My Day with The Red Dragon
"Empathy is first of all an act of imagination, a storyteller's art, and then a way of traveling from here to there. What is it like to be the old man silenced by a stroke, the young man facing the executioner, the woman walking across the border, the child on the roller coaster?" -Rebecca Solnit
I decided to describe the life of the child on the roller coaster:
I saw The Red Dragon as my father and I exited his big blue truck. He took my hand and guided me to the park's entrance. Once we entered, my eyes lit up. This was my very first time being in an amusement park. I didn't know what to expect from this magical place, but I knew it was special because my father knew about it and he knows everything.
We toured the place. I saw clowns, teddy bears, and other colorful toys displayed throughout the park. I glanced up at the sky and there stood The Red Dragon. It had to be one billion feet wide and a thousand inches long. There were many twists and turns, but the striking feature was the fire. I've never heard of The Red Dragon before this day, but it definitely captured my heart. I needed to know more about this strange attraction.
My father was trying to win me a purple teddy bear at the basketball station. I tugged on his shirt and made him miss the shot. He shot me a what-did-i-tell-you-about-pulling-on-my-shirt glare. I gave him an apologetic glance and turned to it, The Red Dragon. I couldn't contain my excitement; I wanted, no needed, to ride this monstrous creature.
Once more, I tugged on my father's shirt and pointed at the ride. He lifted me into his arms and carried me to the corn dog stand. He purchased two; one for me and one for him. The corn dog didn't last a minute in his hand. My father always knew how to scarf down his meals; well, at least, that's what my mother always said.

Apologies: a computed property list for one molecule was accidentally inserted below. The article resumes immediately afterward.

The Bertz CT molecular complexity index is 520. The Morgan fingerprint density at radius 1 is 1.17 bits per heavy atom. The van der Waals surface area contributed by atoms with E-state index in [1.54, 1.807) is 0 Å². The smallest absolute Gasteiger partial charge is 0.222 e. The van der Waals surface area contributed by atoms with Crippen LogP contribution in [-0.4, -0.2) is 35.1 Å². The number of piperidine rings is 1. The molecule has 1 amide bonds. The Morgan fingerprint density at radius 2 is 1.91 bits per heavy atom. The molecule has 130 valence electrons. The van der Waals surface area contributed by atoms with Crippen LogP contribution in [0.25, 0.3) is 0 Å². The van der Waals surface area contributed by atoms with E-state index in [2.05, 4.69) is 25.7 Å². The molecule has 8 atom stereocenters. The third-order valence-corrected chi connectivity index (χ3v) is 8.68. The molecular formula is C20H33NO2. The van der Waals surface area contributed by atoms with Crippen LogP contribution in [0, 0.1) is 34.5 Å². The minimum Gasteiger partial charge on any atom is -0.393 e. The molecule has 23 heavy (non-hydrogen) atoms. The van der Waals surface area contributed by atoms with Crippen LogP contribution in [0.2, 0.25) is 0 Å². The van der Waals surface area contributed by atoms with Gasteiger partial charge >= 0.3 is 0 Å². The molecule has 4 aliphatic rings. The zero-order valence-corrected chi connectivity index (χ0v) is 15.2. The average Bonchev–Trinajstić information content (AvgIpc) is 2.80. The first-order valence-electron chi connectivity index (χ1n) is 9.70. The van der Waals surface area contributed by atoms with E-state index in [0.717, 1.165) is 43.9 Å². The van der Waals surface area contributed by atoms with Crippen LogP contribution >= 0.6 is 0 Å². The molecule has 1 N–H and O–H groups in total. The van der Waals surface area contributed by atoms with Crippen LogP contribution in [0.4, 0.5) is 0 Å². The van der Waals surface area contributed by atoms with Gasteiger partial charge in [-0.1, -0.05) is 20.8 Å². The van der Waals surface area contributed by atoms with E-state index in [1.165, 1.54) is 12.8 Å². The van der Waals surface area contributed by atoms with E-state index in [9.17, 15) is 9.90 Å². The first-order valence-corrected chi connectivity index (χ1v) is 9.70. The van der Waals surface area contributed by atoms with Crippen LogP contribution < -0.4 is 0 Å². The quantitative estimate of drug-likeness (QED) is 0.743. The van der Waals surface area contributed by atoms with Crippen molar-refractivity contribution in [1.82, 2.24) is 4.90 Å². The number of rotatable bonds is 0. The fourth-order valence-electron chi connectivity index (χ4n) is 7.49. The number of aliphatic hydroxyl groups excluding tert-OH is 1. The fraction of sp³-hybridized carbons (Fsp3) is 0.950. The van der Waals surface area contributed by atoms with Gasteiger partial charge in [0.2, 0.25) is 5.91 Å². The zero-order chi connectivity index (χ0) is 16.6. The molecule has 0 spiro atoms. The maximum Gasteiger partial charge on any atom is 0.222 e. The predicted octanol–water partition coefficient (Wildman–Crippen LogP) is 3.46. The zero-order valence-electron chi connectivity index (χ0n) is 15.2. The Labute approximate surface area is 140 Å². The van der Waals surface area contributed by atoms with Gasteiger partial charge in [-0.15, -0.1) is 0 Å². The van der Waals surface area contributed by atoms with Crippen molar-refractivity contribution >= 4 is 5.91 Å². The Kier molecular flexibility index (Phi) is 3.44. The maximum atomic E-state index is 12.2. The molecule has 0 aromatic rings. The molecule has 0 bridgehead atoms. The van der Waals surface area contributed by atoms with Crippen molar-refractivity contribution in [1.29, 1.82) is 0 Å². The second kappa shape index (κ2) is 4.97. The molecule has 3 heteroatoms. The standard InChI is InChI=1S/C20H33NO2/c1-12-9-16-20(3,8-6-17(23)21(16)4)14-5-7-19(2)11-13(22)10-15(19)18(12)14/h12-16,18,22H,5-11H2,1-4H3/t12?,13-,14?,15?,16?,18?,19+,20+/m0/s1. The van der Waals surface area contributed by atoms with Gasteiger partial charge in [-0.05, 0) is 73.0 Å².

He tried to offer me the corn dog, but I refused. I didn't want to eat. I wanted to ride. I ferociously pointed to The Red Dragon.
My father's eyes followed my fingers. He gazed at the red monster in the sky. It was obvious that he was amazed by this contraption. His eyes met mine and he chuckled. "You're too young for that. Don't you want to ride the carousel?"
"I don't want to ride the carousel!" I pouted. My father didn't understand that The Red Dragon and I bonded. We were one from the moment I saw it.
"I want to ride The Red Dragon!" I screamed.
My father took my corn dog and bit into it. His glare was locked on The Red Dragon. I couldn't tell what he was thinking while he behold the red monster. For a few precious moments, we watched it. The riders screamed as the monster took them on a whirlwind of twists and turns.
I squeezed my father's hand and we strolled to The Red Dragon's line. We waited forever to get to front of the line. My father and one of the workers helped me step onto the seat. Once seated, the bars lowered over my head and locked me in.
Within moments, the ride started. First, the monster took us through a dark tunnel and then the sun stood in front of me. The fifty foot drop appeared before us after the series of twists and turns. As we approached sudden death, my heart began to pound. Both sides of the drop contained blazing fire.
I couldn't contain my fear. My father clutched my hand. "We're going to be okay," he reassured me. The ride crept to the top of the hill and paused. It tilted so everyone could see the bottom of the hill. I squeezed my father's hand as the ride sped downward.
That day, my heart flew out of my chest, tears poured out of my eyes like rain, and my lungs tightened as all the air left my body.
Before the air came back into my body, The Red Dragon finished his terror. Once the ride stopped, my father lifted me out of the seat. He strolled away from the ride, while I clung to his neck for my life. We exited the park and I never saw The Red Dragon again.